Number Ten and Me: How I Bonded With a Juror Who Convicted Me of a Felony
A formerly incarcerated Black man writes of an unlikely bond with a white woman who helped send him to prison for 32 years-to-life.
I was sitting in a 68-man Orange County jail tank, surrounded by the usual chaos. The stench of hopelessness and despair that hung thick in the air around me wasn’t new, but as I sat there, knowing I was about to spend the rest of my life in prison, it seemed more potent than usual.
I was convicted of three counts of attempted murder and three counts of assault with a deadly weapon. At the age of 23, I was sentenced to 32 years-to-life. Nothing made sense. I had no direction. I was lost to my circumstances. I had no idea how I was going to survive my new lifetime of imprisonment.
The sheriff yelling, “Mail call!” snatched me out of my trance. On any normal day, I’d be excited to hear it. I always looked forward to a letter from a family member, friend or girlfriend to give me a taste of the reality I once knew. Today I was numb because any dream I had of one day getting back to them was fading away with each passing second. The sheriff had to call my name twice before I realized that he was talking to me. When he handed me an envelope, I was confused. I didn’t recognize the name in the upper left corner. Curiosity made my hands fumble a bit, but when I finally got the letter open, I was flooded with all kinds of emotions.
I Didn’t Know Her, but She’d Already Changed My Life Forever
The first page was brimming with compassion and empathy.
It was immediately apparent that whoever this was, they felt for me and my family, and the loss we were experiencing. For the first time in a long time, I felt like somebody saw me as a person, not just the worst thing I’d ever done. Then came apologies for the part that she played, and how much guilt she felt for helping turn in my guilty verdict.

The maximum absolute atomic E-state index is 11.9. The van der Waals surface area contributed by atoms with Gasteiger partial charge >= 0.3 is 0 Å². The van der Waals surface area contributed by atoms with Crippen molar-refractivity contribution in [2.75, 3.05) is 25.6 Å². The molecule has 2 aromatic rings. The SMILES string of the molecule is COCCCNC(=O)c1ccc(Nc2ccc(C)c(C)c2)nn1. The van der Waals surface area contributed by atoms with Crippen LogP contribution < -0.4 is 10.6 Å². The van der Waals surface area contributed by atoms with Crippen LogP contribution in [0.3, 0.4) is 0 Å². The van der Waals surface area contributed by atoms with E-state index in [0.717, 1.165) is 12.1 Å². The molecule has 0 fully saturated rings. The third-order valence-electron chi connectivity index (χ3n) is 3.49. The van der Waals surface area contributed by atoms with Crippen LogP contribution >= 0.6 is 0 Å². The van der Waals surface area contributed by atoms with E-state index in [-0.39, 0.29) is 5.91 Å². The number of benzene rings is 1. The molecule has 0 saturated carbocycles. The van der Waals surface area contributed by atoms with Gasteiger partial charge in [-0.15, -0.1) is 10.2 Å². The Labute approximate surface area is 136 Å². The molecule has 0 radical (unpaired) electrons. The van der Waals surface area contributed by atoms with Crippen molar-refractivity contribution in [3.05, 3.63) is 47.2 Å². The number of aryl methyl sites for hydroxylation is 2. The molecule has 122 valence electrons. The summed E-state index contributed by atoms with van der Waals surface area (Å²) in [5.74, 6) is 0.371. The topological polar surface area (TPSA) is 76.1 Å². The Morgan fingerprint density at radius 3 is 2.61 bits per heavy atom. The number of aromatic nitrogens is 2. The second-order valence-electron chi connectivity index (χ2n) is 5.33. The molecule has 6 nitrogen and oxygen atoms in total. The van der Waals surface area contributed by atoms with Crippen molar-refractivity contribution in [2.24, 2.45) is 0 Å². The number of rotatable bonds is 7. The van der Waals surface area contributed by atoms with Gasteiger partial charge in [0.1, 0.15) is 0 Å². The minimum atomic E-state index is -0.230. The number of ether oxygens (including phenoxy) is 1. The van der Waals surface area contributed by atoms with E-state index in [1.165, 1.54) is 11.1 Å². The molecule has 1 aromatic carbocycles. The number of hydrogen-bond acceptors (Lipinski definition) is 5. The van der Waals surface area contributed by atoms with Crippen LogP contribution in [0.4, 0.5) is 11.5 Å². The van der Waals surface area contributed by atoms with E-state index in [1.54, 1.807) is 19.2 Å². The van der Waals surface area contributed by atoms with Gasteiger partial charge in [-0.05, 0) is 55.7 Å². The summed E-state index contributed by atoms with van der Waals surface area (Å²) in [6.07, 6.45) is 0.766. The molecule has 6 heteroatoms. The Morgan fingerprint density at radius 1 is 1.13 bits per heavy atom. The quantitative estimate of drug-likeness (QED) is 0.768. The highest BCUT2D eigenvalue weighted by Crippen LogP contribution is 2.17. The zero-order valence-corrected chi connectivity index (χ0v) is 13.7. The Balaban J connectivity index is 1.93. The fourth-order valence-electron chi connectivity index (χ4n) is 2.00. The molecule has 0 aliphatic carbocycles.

It slowly dawned on me that the letter in my hand had come from one of the jurors who’d convicted me.
I was instantly furious. My shirt felt like it was choking me. My body was burning from the inside. A voice from deep down within me screamed at her, “This is all your fault!”
After all, wasn't it?
In her letter, the juror—Juror Number Ten, as it turned out—talked about how she held out for three days of deliberation. If she would’ve stuck to her guns, I wouldn't be heading to prison, right? I wanted to rip the letter into pieces, but I couldn't. Maybe some part of me understood that this person was searching for the very same healing I was.
We kept up our correspondence for the next couple of months that I was in the reception center. We spoke honestly about how our paths crossed, and what that meant for me and my family, and for her too. I couldn't dedicate much energy to where this was going, because I had no way of knowing what level-four prison life had waiting for me. That’s what occupied most of my thoughts.
I Was Behind Bars, but I Wasn’t Forgotten
I’d only been at Calipatria State Prison for two days when the guards came to my cell to handcuff me for my first visit. I assumed they’d made a mistake. My mail hadn't even reached home yet, so nobody knew where I was. The guard rattled off my state identification number to confirm and told me my visit would be behind glass because I hadn't been classified yet.
When I stepped in the visiting room for the first time, I had no way of knowing that it would be Juror Number Ten waiting on the other side of the glass. At first we were both overwhelmed by the trauma that we shared. Then she started telling me about her experience as a juror. She said that when she was the last one holding onto a not-guilty verdict, she asked the room how much time they thought I would get. The foremen, full of patriarchal white privilege, slammed his hand on the table and stood over her. “It doesn’t fucking matter,” he growled. “It's not our problem. Just say guilty so we can go home.”